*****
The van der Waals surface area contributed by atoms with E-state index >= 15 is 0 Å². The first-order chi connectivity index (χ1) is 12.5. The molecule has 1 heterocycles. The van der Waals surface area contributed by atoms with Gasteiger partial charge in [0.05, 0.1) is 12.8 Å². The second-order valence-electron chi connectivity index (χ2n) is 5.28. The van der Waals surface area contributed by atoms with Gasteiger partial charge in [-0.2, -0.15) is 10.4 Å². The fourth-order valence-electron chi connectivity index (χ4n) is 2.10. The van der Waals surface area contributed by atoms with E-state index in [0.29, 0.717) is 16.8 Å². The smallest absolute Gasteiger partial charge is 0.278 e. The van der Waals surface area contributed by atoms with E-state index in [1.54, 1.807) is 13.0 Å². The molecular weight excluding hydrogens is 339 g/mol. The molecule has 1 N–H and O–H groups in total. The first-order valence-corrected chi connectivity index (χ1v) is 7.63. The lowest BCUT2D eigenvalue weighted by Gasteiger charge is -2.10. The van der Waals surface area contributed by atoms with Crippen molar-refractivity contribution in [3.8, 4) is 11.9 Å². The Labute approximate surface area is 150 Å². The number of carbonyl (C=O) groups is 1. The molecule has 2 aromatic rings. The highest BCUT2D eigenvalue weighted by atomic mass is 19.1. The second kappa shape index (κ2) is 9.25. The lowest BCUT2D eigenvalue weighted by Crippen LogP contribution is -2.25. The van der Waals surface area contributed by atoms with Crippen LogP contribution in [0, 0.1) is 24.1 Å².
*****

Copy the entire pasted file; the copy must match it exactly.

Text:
The van der Waals surface area contributed by atoms with E-state index >= 15 is 0 Å². The first-order chi connectivity index (χ1) is 12.5. The molecule has 1 heterocycles. The van der Waals surface area contributed by atoms with Gasteiger partial charge in [0.05, 0.1) is 12.8 Å². The second-order valence-electron chi connectivity index (χ2n) is 5.28. The van der Waals surface area contributed by atoms with Gasteiger partial charge in [-0.2, -0.15) is 10.4 Å². The fourth-order valence-electron chi connectivity index (χ4n) is 2.10. The van der Waals surface area contributed by atoms with E-state index in [0.29, 0.717) is 16.8 Å². The smallest absolute Gasteiger partial charge is 0.278 e. The van der Waals surface area contributed by atoms with E-state index in [1.54, 1.807) is 13.0 Å². The molecular weight excluding hydrogens is 339 g/mol. The molecule has 1 N–H and O–H groups in total. The first-order valence-corrected chi connectivity index (χ1v) is 7.63. The lowest BCUT2D eigenvalue weighted by Gasteiger charge is -2.10. The van der Waals surface area contributed by atoms with Crippen molar-refractivity contribution in [3.8, 4) is 11.9 Å². The Labute approximate surface area is 150 Å². The number of carbonyl (C=O) groups is 1. The molecule has 2 aromatic rings. The highest BCUT2D eigenvalue weighted by atomic mass is 19.1. The second kappa shape index (κ2) is 9.25. The lowest BCUT2D eigenvalue weighted by Crippen LogP contribution is -2.25. The van der Waals surface area contributed by atoms with Crippen LogP contribution in [0, 0.1) is 24.1 Å².